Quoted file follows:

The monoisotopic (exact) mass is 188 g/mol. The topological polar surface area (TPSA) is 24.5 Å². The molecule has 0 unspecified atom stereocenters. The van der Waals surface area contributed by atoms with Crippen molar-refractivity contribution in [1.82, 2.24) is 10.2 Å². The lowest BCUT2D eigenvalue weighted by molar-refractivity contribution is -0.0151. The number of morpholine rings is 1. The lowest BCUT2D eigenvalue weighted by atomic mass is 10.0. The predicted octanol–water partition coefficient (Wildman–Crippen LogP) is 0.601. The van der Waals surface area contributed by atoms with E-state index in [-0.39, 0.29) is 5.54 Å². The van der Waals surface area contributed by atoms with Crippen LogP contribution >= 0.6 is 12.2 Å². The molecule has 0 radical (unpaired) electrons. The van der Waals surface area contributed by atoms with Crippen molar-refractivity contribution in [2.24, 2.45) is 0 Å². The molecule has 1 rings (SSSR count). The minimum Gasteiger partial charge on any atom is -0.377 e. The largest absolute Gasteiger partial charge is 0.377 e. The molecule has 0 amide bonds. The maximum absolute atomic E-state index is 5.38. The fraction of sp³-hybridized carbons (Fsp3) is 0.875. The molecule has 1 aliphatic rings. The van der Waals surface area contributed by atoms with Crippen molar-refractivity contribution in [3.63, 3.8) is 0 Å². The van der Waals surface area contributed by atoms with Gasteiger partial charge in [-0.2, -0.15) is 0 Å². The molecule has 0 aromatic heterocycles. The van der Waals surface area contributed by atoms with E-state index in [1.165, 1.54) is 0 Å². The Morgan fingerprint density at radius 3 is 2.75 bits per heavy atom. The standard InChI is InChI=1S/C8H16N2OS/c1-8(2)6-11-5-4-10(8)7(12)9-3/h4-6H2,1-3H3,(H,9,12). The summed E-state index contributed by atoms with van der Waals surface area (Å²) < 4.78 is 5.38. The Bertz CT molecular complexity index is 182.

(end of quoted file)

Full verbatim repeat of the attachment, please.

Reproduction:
The monoisotopic (exact) mass is 188 g/mol. The topological polar surface area (TPSA) is 24.5 Å². The molecule has 0 unspecified atom stereocenters. The van der Waals surface area contributed by atoms with Crippen molar-refractivity contribution in [1.82, 2.24) is 10.2 Å². The lowest BCUT2D eigenvalue weighted by molar-refractivity contribution is -0.0151. The number of morpholine rings is 1. The lowest BCUT2D eigenvalue weighted by atomic mass is 10.0. The predicted octanol–water partition coefficient (Wildman–Crippen LogP) is 0.601. The van der Waals surface area contributed by atoms with E-state index in [-0.39, 0.29) is 5.54 Å². The van der Waals surface area contributed by atoms with Crippen LogP contribution >= 0.6 is 12.2 Å². The molecule has 0 radical (unpaired) electrons. The van der Waals surface area contributed by atoms with Crippen molar-refractivity contribution in [2.24, 2.45) is 0 Å². The molecule has 1 rings (SSSR count). The minimum Gasteiger partial charge on any atom is -0.377 e. The largest absolute Gasteiger partial charge is 0.377 e. The molecule has 0 amide bonds. The maximum absolute atomic E-state index is 5.38. The fraction of sp³-hybridized carbons (Fsp3) is 0.875. The molecule has 1 aliphatic rings. The van der Waals surface area contributed by atoms with Crippen molar-refractivity contribution in [3.63, 3.8) is 0 Å². The van der Waals surface area contributed by atoms with Gasteiger partial charge in [-0.2, -0.15) is 0 Å². The molecule has 0 aromatic heterocycles. The van der Waals surface area contributed by atoms with E-state index in [1.165, 1.54) is 0 Å². The Morgan fingerprint density at radius 3 is 2.75 bits per heavy atom. The standard InChI is InChI=1S/C8H16N2OS/c1-8(2)6-11-5-4-10(8)7(12)9-3/h4-6H2,1-3H3,(H,9,12). The summed E-state index contributed by atoms with van der Waals surface area (Å²) < 4.78 is 5.38. The Bertz CT molecular complexity index is 182.